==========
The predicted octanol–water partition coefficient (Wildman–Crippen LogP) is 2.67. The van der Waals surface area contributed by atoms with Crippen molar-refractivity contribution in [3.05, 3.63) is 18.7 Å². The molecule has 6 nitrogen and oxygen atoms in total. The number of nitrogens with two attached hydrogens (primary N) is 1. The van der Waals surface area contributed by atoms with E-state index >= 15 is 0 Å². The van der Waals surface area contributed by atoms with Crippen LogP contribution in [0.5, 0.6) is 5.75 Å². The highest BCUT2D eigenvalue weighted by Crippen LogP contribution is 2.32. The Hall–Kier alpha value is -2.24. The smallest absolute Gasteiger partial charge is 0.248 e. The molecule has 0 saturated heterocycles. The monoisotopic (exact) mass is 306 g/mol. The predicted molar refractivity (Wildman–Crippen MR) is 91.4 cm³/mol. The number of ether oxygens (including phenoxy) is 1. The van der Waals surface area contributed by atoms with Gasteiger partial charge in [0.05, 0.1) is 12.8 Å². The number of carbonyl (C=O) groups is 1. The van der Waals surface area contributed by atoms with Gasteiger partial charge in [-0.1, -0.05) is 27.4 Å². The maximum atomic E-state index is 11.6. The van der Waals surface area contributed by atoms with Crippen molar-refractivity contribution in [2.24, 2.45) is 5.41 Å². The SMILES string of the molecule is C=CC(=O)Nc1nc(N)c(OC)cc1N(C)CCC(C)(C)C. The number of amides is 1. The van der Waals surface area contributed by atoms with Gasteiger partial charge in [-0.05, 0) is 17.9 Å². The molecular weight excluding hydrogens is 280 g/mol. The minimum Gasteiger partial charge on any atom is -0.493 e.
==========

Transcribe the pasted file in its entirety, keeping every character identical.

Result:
The predicted octanol–water partition coefficient (Wildman–Crippen LogP) is 2.67. The van der Waals surface area contributed by atoms with Crippen molar-refractivity contribution in [3.05, 3.63) is 18.7 Å². The molecule has 6 nitrogen and oxygen atoms in total. The number of nitrogens with two attached hydrogens (primary N) is 1. The van der Waals surface area contributed by atoms with E-state index >= 15 is 0 Å². The van der Waals surface area contributed by atoms with Crippen LogP contribution in [0.5, 0.6) is 5.75 Å². The highest BCUT2D eigenvalue weighted by Crippen LogP contribution is 2.32. The Hall–Kier alpha value is -2.24. The smallest absolute Gasteiger partial charge is 0.248 e. The molecule has 0 saturated heterocycles. The monoisotopic (exact) mass is 306 g/mol. The predicted molar refractivity (Wildman–Crippen MR) is 91.4 cm³/mol. The number of ether oxygens (including phenoxy) is 1. The van der Waals surface area contributed by atoms with Gasteiger partial charge in [0.05, 0.1) is 12.8 Å². The number of carbonyl (C=O) groups is 1. The van der Waals surface area contributed by atoms with Gasteiger partial charge in [-0.1, -0.05) is 27.4 Å². The maximum atomic E-state index is 11.6. The van der Waals surface area contributed by atoms with Crippen molar-refractivity contribution in [2.24, 2.45) is 5.41 Å². The SMILES string of the molecule is C=CC(=O)Nc1nc(N)c(OC)cc1N(C)CCC(C)(C)C. The number of amides is 1. The van der Waals surface area contributed by atoms with Gasteiger partial charge in [-0.05, 0) is 17.9 Å². The molecular weight excluding hydrogens is 280 g/mol. The minimum Gasteiger partial charge on any atom is -0.493 e.